DNK: Both Schiele and Basquiat both respectively stand out now within the canon of art history, but they also shared another important parallel which was that they had both established mentors/figures in their lives. Basquiat was friends with Warhol while Schiele initially had Klimt as his mentor. I know you dedicated a specific section in each presentation to show these collaborations and influences. As both artists have now become icons themselves within the progression of Art History do you think they could have perhaps taken an interest in mentoring other artists in their respective times had they lived longer? Basquiat may be an easier example to think of as he would have been 56 today and there are so many African American artists on the rise right now. Many of whom are fighting the very issues he denounced in his work.
DB: Hmmm …that is a difficult question because both artists were very focused on their own work… I am not sure if they could have been mentors. It’s hard to say. When you think of an artist like Picasso for instance he was never really a mentor in his lifetime, but he was nevertheless very influential to other artists. So, I think it’s more about the influences of these artists. And even Warhol for Basquiat and Klimt for Schiele in the end, even though they were interested in the contexts of these artists – and Warhol and Basquiat befriended really – it was always about going ahead and defining their own art much more than referencing the other.
DNK: I read in an interview you once did that you liked working with artists that remain relevant whether they are alive or deceased. Artists who you mentioned “would still have something to say now, that are relatable to us, and from whom we could learn something from.” Having visited the LVF in the past I also know that their mission is to reach broad audiences and that, as Suzanne Pagé mentioned, their aim is to “anchor the foundation’s commitment to current creation in a historical perspective”. Well, whoever I spoke to that has seen your exhibition so far, all unanimously loved your show. This includes people from various age groups, from different parts of the world and individuals who did not necessarily have a background in art. They all said that it somehow made them change their minds with respect to Basquiat’s work. Even in my case, while Schiele has always been one of my favorite artists, I was never a fan of Basquiat until your exhibition. You genuinely managed to create a difference in people’s minds and your show made a great impact. One that went beyond the art world. Having myself curated shows in the past I always thought the goal of an exhibition should be to reach both the layman and the specialists in the topic you are presenting, and you really reached that with your team by doing this project.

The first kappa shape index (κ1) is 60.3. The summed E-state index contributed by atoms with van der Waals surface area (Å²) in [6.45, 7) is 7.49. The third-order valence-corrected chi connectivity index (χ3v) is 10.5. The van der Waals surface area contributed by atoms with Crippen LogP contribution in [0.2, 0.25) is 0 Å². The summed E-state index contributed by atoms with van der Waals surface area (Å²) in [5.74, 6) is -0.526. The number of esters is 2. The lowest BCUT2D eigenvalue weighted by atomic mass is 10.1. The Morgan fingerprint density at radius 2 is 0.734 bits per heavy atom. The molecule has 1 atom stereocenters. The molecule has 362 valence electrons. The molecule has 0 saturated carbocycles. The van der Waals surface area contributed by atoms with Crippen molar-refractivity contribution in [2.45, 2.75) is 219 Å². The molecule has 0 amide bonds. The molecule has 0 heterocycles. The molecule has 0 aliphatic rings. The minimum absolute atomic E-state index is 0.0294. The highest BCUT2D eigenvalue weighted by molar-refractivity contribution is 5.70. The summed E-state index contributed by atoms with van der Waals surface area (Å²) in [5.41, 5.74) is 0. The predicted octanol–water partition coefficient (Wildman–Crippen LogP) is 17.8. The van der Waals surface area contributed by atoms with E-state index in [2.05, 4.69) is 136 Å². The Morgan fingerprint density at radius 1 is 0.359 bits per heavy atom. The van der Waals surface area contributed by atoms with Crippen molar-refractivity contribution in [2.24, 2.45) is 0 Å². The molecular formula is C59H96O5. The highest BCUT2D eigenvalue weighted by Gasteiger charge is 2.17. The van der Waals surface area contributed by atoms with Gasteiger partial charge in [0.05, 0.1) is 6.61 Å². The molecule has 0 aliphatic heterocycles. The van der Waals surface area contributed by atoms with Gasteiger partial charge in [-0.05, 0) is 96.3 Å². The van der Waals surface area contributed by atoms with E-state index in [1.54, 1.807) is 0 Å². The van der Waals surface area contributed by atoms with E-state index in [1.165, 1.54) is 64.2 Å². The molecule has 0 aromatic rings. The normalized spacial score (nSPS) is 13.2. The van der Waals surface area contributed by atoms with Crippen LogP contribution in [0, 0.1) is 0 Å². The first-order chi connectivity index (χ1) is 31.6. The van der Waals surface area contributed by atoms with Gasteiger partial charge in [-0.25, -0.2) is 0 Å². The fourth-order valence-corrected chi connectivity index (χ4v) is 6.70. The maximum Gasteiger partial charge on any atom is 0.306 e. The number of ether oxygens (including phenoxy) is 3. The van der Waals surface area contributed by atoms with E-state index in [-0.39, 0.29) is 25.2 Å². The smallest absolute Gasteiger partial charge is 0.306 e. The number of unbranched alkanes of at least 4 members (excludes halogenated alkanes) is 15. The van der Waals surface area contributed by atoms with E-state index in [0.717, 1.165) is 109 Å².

DB: Well thank you very much. This is the goal indeed.
DNK: Speaking of parallels, differences and standing out, I read about your background and saw that you originally studied biology, genetics and biochemistry in addition to getting a second degree in restoration and art history in Vienna. In fact, you have a doctorate in both areas which is not only beyond impressive, it is a rare and interesting combination. I believe you may just be the first person I speak to who managed to simultaneously focus on both these areas from the time they were studying. Although, I know that you came across Basquiat while you were doing a thesis on Edvard Munch and that Schiele was originally from Vienna where you studied. To me, your background almost made your interest with these two artists an organic connection. I also know that Basquiat had a fascination for the book “Gray’s Anatomy” which his mother had given him following his accident when he was seven years old, so I found this all somehow serendipitous in this instance. It appears that your way of thinking has now influenced everyone who sees your show. I see parallels everywhere. Do you think that your background has perhaps played a role in how you have responded to these artists somehow, or is it just a coincidence?
DB: Sure. Of course. Yes. Science has always been of great interest to me. When you study biology, you start with the anatomy of humans, animals and plants and I have worked with a couple of artists who have been dealing with questions relating to these matters. Munch was another for instance, but more towards the 1890s. My connection between Basquiat and Munch was actually the 1880 versus the 1980s, but Munch was picking up on all the newest scientific developments such as X-Rays etc… But to answer your question, yes sure there is definitely a link between my background and the artists I have chosen to focus on.